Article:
This was down the front hall and toward the left, and it was here that Lenox turned his footsteps, walking briskly past the flickering lamps in their recessed sconces along the wall. It was good to be out of the Commons. The debate was still going, and he had spoken several times more after returning from his visit to Dallington, but it had become apparent quickly that there would be no immediate vote–many men had much to say upon the merits and imperfections of the bill–and that the truly consequential speeches, from the frontbenchers, would be delayed until the next evening.

He came in and found Lady Jane and Toto side by side on the rose-colored sofa, speaking in low voices.

“Charles, there you are,” said Jane, rising to give him a swift kiss on the cheek.

“Hello, my dear. Toto, I fear you look distressed.”

She ran a hand through her blond hair. “Oh, not especially.”

He went to the sideboard to pour a glass of Scotch. “Did you have money on Scheherazade in the fourth at Epsom? Dallington lost his shirt.”

It was then, to his surprise, that Toto burst into tears, burying her face in Jane’s quickly encircling arms.

In a woman of slightly lower birth it would have been a distasteful spectacle. Rules soften toward the top, however. It was not the first time Toto had cried in Hampden Lane, usually because of a mislaid necklace or a serial novel without a happy ending, and it wouldn’t be the last.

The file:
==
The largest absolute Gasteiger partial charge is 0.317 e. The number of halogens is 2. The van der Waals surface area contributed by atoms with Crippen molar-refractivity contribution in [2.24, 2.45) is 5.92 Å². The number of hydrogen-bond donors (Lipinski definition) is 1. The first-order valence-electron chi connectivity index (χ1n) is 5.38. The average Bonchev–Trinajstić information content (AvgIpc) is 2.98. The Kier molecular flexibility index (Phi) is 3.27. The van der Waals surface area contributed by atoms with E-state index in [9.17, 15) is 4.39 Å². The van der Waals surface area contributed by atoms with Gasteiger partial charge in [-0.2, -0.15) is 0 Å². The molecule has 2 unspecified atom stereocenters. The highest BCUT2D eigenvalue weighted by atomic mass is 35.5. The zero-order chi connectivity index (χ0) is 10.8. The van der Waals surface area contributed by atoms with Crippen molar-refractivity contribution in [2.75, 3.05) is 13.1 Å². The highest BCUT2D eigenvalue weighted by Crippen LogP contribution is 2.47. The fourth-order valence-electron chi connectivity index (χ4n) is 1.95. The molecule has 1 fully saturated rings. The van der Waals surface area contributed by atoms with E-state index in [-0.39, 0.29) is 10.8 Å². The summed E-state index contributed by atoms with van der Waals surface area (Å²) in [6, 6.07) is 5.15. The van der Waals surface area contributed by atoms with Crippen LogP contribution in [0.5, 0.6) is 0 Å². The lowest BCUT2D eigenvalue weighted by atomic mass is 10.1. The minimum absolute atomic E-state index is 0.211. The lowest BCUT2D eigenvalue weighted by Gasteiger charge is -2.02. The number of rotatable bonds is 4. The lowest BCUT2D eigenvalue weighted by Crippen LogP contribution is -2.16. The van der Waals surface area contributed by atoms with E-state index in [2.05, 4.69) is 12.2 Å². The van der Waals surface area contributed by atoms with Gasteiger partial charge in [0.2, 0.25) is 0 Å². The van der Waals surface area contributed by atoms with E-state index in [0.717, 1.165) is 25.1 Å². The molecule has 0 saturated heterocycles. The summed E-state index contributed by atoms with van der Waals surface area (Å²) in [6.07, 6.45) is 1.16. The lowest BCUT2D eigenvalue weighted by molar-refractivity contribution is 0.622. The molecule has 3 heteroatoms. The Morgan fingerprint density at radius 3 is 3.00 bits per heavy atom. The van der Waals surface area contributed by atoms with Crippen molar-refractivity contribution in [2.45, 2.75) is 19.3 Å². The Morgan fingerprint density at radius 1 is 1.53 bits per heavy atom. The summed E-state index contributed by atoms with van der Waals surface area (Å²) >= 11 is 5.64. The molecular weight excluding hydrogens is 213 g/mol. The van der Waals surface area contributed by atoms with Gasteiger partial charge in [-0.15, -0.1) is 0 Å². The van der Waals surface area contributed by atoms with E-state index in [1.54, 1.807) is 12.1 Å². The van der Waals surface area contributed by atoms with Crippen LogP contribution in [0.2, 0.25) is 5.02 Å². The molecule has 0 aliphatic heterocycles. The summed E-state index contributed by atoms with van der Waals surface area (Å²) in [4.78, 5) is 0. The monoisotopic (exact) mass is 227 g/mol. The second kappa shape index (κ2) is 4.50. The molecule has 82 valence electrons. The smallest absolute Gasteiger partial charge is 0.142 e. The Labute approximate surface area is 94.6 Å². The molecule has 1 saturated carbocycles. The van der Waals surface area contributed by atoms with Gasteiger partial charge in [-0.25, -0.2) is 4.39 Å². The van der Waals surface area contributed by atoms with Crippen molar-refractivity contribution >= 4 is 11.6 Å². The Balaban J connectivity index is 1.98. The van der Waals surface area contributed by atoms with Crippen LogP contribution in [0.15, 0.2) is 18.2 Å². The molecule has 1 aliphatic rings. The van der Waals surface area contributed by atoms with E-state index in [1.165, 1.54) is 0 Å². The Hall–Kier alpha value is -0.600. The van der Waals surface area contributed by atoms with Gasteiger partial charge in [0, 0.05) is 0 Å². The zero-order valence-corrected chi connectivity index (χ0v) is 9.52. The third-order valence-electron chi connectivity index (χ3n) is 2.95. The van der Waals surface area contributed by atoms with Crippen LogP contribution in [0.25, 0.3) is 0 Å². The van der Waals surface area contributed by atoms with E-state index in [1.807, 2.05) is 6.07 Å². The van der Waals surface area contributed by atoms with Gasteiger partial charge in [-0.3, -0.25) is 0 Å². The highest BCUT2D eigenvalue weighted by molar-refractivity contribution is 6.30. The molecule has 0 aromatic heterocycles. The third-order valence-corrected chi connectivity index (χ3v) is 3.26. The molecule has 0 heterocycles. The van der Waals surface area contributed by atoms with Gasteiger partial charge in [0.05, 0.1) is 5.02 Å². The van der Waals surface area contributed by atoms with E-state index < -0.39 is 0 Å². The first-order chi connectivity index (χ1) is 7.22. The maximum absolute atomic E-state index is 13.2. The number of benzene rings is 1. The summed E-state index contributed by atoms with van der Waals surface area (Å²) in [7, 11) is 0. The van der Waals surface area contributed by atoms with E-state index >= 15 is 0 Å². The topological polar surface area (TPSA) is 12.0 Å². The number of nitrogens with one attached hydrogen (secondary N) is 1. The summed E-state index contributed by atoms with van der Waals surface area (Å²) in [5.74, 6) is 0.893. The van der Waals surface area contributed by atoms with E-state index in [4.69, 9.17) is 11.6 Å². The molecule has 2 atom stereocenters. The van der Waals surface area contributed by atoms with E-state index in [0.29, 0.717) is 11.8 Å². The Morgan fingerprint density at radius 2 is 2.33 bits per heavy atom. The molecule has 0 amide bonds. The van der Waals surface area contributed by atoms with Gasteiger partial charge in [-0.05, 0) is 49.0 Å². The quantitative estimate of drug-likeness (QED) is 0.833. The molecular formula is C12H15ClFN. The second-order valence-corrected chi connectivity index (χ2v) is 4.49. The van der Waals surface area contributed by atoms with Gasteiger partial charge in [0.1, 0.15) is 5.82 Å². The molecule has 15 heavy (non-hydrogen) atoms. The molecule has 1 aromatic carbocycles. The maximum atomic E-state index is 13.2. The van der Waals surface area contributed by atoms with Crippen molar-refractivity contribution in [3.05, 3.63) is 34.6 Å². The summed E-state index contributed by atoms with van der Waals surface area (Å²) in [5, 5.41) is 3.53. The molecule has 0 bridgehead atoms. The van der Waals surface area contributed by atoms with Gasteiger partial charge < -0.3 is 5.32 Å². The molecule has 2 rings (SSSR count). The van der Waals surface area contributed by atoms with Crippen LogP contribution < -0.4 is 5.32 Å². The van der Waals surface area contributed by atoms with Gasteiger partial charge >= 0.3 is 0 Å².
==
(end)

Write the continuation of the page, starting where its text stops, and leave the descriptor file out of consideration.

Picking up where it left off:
“Don’t be beastly, Charles,” said Jane. “Toto, you and I shall go to my dressing room–come along.”

Toto, wiping her eyes, said, “Oh, who gives a fig whether Charles sees me cry. I cried in front of Princess Victoria when I was a child after my aunt pinched my neck–to keep me quiet–and had a square of chocolate as a prize, so who knows what good may come of crying in front of people, I say. Charles, come and set yourself upon that couch, if you like. You can hear it all, the whole truth about your horrid friend.”

As he sat Toto gave a fresh sob, and Lenox, having believed it to be another trifle, saw that Toto, whom he loved, was truly upset. Alarmed, he asked, “What has happened?”

There was a long pause. At last, softly, Lady Jane said, “She is worried about Thomas.”

Immediately Lenox’s thoughts flew to drink, and he felt a lurch of worry. There had been a time when McConnell was lost to that vice, in the earlier years of his married life with Toto, when she had been perhaps too callow to support him, he perhaps too weak to handle the disappointment of abandoning his vocation, finding himself lost in so many empty hours.

Matters had improved since that time, especially after the birth of their child, Georgianna–or George, as she was called–but not to the degree that bad news would ever come entirely unexpected.

As it happened, however, his fears were misdirected. Toto, steadying herself, said, “I believe he has taken up with another woman.”

Lenox narrowed his eyes. “McConnell? I can’t credit that.”

“It’s Polly Buchanan, the shrew.”